CONCLUSIONES: La lactoferrina humana es un péptido con potencial para prevenir morbilidades, especialmente las gastrointestinales. Evidencias científicas de los efectos protectores de la lactoferrina humana fortalecen todavía más la recomendación para la práctica de la lactancia materna.
Palabras clave: lactoferrina; leche humana; morbilidad; sistema gastrointestinal.
At birth, the immune system of the child is still immature, the stomach has less ability to eliminate pathogens, and the intestine lacks the gut microbiota. Based on these considerations, it is reasonable to assume that the child is dependent on exogenous protection. In that sense, the human milk represents the ideal food as it has immunological, nutritive and digestive components that favor the maturity process of the intestinal mucosa and counterbalance the little competence for adaptive response of the digestive system, as well as the immaturity of other body systems, strongly contributing with the body defenses in the first two years of life(1).
In the neonatal period, the unfavorable effects of the immunological immaturity are compensated by physiologic mechanisms, such as the transplacentary passage of immunoglobulin G (IgG) from to mother to the fetus during pregnancy and the intake of immunological components of the human milk. Breastfeeding keeps the maternal-fetal link of protection after birth, favoring the transfer of maternal factors that modulate the immune system. This contributes for the child´s immune competence during a period that is crucial for the development of its own immunity(2).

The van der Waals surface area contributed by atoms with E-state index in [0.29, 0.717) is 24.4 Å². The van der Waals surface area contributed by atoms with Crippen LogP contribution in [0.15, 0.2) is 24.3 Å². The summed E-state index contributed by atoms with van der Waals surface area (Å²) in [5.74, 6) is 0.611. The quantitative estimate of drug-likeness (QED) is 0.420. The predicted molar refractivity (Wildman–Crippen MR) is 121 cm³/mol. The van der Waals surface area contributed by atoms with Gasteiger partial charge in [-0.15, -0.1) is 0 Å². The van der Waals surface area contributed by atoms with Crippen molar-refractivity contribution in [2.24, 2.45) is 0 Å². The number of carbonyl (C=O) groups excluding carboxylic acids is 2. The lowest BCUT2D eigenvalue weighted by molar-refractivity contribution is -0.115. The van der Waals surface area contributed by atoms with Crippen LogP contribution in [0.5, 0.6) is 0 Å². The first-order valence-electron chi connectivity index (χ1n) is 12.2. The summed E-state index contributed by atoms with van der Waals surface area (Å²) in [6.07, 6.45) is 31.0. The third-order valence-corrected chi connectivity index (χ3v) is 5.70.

The protection provided by the human milk is due the presence of a variety of functional proteins, including the immunoglobulin A (IgA), lactoferrin, growth factors and cytokines, which play an important role in the maturation of the child´s gastrointestinal tract(3).
Among the milk components, lactoferrin has great importance in the defense line against diseases, in particular the gastrointestinal ones(4-5). Lactoferrin is a glycoprotein from the transferrin family that has been attracting growing scientific interest since the late 1950´s, due to its high concentration in human milk(6) and its physiological functions, specially the antimicrobial, anti-inflammatory and immunomodulating functions on the gastrointestinal tract(7). Thus, the objective of this review is to report, using the analysis of the literature, the mechanisms of action of the human lactoferrin in the protection of the gastrointestinal tract.
The search of the references was performed using the electronic databases Scientific Electronic Library On-line (SciELO), Literatura Latino-Americana e do Caribe em Ciências da Saúde (Lilacs) and Medical Literature Analysis and Retrieval System Online (MedLine) of the National Library of Medicine, in the period from 1990 to 201. The references of the selected articles were also consulted to identify classical studies on the subject. Therefore, because of the relevance of the contributions, six studies that were published outside the predetermined search period were detected and included in this review. The keywords used in Portuguese, and their correspondents in English, were: lactoferrin (lactoferrina), breast milk/ human milk (leite materno/humano), gastrointestinal (gastrintestinal), and immunity (imunidade). The search was performed using the keywords both alone and in combination.
The structure of lactoferrin